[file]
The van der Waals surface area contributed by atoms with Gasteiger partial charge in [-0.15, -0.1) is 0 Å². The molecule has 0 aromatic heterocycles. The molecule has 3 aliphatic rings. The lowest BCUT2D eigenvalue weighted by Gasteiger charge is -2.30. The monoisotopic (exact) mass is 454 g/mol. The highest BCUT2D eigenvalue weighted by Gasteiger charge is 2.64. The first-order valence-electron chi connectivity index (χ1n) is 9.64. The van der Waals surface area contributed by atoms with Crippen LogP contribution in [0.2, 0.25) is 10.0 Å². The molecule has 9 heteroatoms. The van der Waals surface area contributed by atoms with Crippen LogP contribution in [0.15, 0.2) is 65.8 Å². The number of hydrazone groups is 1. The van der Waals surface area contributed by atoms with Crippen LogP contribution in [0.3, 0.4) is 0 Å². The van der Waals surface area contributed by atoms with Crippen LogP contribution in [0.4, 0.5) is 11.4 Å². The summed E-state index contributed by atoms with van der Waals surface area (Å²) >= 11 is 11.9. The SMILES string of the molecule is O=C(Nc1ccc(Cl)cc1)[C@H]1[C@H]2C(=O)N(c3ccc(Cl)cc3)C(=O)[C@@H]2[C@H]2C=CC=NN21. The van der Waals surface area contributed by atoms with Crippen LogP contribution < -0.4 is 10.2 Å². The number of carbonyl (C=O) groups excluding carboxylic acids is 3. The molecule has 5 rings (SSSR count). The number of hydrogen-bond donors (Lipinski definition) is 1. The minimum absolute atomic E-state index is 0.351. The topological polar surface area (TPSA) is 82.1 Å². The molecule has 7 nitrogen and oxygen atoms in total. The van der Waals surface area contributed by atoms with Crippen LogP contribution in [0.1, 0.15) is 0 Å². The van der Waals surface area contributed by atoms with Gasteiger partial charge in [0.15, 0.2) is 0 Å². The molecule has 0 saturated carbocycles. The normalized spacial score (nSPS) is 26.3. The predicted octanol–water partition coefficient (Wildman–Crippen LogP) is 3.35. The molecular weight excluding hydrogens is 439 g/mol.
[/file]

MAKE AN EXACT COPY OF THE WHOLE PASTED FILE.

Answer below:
The van der Waals surface area contributed by atoms with Gasteiger partial charge in [-0.15, -0.1) is 0 Å². The molecule has 0 aromatic heterocycles. The molecule has 3 aliphatic rings. The lowest BCUT2D eigenvalue weighted by Gasteiger charge is -2.30. The monoisotopic (exact) mass is 454 g/mol. The highest BCUT2D eigenvalue weighted by Gasteiger charge is 2.64. The first-order valence-electron chi connectivity index (χ1n) is 9.64. The van der Waals surface area contributed by atoms with Crippen LogP contribution in [0.2, 0.25) is 10.0 Å². The molecule has 9 heteroatoms. The van der Waals surface area contributed by atoms with Crippen LogP contribution in [0.15, 0.2) is 65.8 Å². The number of hydrazone groups is 1. The van der Waals surface area contributed by atoms with Crippen LogP contribution in [0.3, 0.4) is 0 Å². The van der Waals surface area contributed by atoms with Crippen LogP contribution in [0.4, 0.5) is 11.4 Å². The summed E-state index contributed by atoms with van der Waals surface area (Å²) >= 11 is 11.9. The SMILES string of the molecule is O=C(Nc1ccc(Cl)cc1)[C@H]1[C@H]2C(=O)N(c3ccc(Cl)cc3)C(=O)[C@@H]2[C@H]2C=CC=NN21. The van der Waals surface area contributed by atoms with Crippen LogP contribution < -0.4 is 10.2 Å². The number of carbonyl (C=O) groups excluding carboxylic acids is 3. The molecule has 5 rings (SSSR count). The number of hydrogen-bond donors (Lipinski definition) is 1. The minimum absolute atomic E-state index is 0.351. The topological polar surface area (TPSA) is 82.1 Å². The molecule has 7 nitrogen and oxygen atoms in total. The van der Waals surface area contributed by atoms with Crippen LogP contribution in [0.1, 0.15) is 0 Å². The van der Waals surface area contributed by atoms with Gasteiger partial charge in [0.15, 0.2) is 0 Å². The molecule has 0 saturated carbocycles. The normalized spacial score (nSPS) is 26.3. The predicted octanol–water partition coefficient (Wildman–Crippen LogP) is 3.35. The molecular weight excluding hydrogens is 439 g/mol.